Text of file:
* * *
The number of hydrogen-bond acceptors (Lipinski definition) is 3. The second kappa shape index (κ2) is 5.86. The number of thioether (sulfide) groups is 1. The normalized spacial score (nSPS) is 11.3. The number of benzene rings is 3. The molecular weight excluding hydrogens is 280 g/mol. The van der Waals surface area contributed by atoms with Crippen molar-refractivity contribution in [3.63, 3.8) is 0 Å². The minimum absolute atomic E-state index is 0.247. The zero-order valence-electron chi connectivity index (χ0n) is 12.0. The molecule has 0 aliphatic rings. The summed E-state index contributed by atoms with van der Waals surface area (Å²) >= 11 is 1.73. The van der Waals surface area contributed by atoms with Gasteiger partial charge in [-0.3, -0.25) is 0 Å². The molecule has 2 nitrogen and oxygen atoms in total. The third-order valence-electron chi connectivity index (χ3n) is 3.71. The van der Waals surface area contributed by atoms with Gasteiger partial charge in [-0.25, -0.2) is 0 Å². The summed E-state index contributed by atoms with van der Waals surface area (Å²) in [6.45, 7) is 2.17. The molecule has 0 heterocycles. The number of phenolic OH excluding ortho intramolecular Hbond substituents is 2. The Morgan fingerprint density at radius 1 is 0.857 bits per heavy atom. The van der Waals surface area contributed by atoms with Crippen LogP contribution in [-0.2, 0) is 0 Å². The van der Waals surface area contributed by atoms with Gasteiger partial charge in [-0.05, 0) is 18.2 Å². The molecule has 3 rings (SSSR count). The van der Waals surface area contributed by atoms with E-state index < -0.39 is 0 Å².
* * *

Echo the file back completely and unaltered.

The number of hydrogen-bond acceptors (Lipinski definition) is 3. The second kappa shape index (κ2) is 5.86. The number of thioether (sulfide) groups is 1. The normalized spacial score (nSPS) is 11.3. The number of benzene rings is 3. The molecular weight excluding hydrogens is 280 g/mol. The van der Waals surface area contributed by atoms with Crippen molar-refractivity contribution in [3.63, 3.8) is 0 Å². The minimum absolute atomic E-state index is 0.247. The zero-order valence-electron chi connectivity index (χ0n) is 12.0. The molecule has 0 aliphatic rings. The summed E-state index contributed by atoms with van der Waals surface area (Å²) >= 11 is 1.73. The van der Waals surface area contributed by atoms with Gasteiger partial charge in [-0.3, -0.25) is 0 Å². The molecule has 2 nitrogen and oxygen atoms in total. The third-order valence-electron chi connectivity index (χ3n) is 3.71. The van der Waals surface area contributed by atoms with Gasteiger partial charge in [-0.25, -0.2) is 0 Å². The summed E-state index contributed by atoms with van der Waals surface area (Å²) in [6.45, 7) is 2.17. The molecule has 0 heterocycles. The number of phenolic OH excluding ortho intramolecular Hbond substituents is 2. The Morgan fingerprint density at radius 1 is 0.857 bits per heavy atom. The van der Waals surface area contributed by atoms with Crippen LogP contribution in [-0.2, 0) is 0 Å². The van der Waals surface area contributed by atoms with Gasteiger partial charge in [-0.05, 0) is 18.2 Å². The molecule has 3 rings (SSSR count). The van der Waals surface area contributed by atoms with E-state index < -0.39 is 0 Å².